If you're going to use this bike mainly for commuting i'd recommend getting a more road orientated hybrid such as a specialized sirrus, i've had one for several years and bought it second hand for a couple hundred quid (probably only worth £100 now) but the componants are still some of the better ones your can get on the market and the bike itself is light and can handle some off road (although the road tyres i've got on it won't stand up to trails proper).

Sirrus' i'd recommend are the comp, sport or elite levels (these all fall in your price range if you go for a year old secondhand one or look through the sales online)

The groupsets, we'll assume shimano as these are ubiquitous, i'd recommend would be tiagra, xt, 105 or dura ace (although this is top spec so unlikely to be found on a bike at this level unless the owner has put it on aftermkt).
What a groupset is exactly is just the bits you put on the frame to have a working bike eg. gear shifters, gears themselves, chain, derailleurs (the bits that move the chain from cog to cog) etc. Generally these are just as important as the bike frame and so the better quality ones you can get the better off you are. Caveat, better wheels at this level are probably more important than mid-high spec groupset because of weight and also the extent dura ace derailleurs are going to help the experience of riding a sirrus (or general hybrid bike for that matter).

So in conclusion, i'd highly recommend getting a second hand sirrus. Fit is very very important so please do try to get your bike from a local bike shop who'll give you tailored advice to your needs. Failing the Sirrus, any of the trek 7 series are comparable, but yeah secondhand is the way to go as you can get so much more for half of your budget (if saving money is important which I assume is the case given the nature of the forum).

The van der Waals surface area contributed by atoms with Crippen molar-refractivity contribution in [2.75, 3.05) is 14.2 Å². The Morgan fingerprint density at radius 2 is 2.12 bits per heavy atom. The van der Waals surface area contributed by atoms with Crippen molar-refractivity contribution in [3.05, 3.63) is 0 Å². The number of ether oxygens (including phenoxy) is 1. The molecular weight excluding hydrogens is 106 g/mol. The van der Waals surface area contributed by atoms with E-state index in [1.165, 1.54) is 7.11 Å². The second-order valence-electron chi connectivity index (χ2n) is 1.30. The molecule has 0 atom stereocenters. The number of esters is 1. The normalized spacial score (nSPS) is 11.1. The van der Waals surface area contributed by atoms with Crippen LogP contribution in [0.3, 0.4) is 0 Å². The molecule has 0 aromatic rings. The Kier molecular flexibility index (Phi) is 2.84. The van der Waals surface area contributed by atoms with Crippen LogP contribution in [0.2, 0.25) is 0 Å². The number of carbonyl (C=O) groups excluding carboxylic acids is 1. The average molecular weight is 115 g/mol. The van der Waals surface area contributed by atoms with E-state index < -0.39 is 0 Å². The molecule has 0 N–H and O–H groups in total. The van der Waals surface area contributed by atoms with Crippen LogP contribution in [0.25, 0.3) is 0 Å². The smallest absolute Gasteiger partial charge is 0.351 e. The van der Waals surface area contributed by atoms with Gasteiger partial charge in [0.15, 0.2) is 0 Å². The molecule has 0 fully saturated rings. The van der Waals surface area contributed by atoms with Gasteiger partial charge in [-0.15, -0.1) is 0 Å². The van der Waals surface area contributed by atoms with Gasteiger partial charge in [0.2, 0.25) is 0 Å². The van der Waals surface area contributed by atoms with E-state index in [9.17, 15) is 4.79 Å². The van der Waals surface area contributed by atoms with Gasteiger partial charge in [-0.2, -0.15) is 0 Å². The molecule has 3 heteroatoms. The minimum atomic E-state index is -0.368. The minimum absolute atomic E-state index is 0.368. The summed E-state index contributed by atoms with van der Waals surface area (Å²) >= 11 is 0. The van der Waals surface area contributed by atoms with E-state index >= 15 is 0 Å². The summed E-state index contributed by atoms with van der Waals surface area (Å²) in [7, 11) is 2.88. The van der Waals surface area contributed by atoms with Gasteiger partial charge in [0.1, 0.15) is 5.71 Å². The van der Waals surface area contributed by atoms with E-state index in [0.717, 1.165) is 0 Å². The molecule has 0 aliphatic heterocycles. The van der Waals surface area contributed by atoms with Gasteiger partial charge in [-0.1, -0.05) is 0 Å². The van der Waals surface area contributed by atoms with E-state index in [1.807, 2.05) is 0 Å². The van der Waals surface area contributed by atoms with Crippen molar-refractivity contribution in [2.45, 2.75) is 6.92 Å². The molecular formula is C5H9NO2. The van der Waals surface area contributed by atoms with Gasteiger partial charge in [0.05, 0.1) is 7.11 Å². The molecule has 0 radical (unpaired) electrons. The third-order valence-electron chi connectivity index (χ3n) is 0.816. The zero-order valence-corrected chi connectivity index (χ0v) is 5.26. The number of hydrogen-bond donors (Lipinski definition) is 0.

Really appreciate the advice people, thank you :D

Edited By: Lawlost on Mar 14, 2011 19:53
#15
Lawlost
A little off topic but it looks like there are people who know what they are talking about on here. I am thinking of getting a Ridgeback Momentum (hybrid) £450 can anyone give me a steer as to whether this is a reasonable bike or should I be looking at something else. Using for both on and a little off road (trails).


Just to offer an alternative view to the others you have. I've got a road bike, and a hybrid.
They are are different tools for different jobs. I love my hybrid, and commute on it often as its more comfortable and bullet proof tyres (specialised armadillos). Road bikes are good, and I also love my road bike, but its a more dedicated point A to point B tool. For longer rides, its the obvious choice.
But if you're going < 7 miles, then a hybrid is more versatile. If you will go further most of the time, then a road bike is the smarter choice. Also, anticipate doing more miles, as cycling can become very addictive :) [and expensive :), realise you will spend as much on "gear" as you will on the bike itself, seriously !!]
#16
Why type of bike is best for road and canal riding? Mountain or road? Some of the canal paths can be slightly gravelly :S

Edited By: daveredfern on Mar 15, 2011 07:26
#17
daveredfern
Why type of bike is best for road and canal riding? Mountain or road? Some of the canal paths can be slightly gravelly :S


I'd go hybrid. Or mountain. Road bikes are much better than anything else if you're on a good surface, but for versatility (and so you don't need 5 different bikes) a hybrid or mountain bike is great. Hybrids are fine for cycle paths and good country paths (and roads), mountain bikes for when you go a bit further off road.
If I was commuting on roads, and the route was longer than about 30min, then a road bike would be best.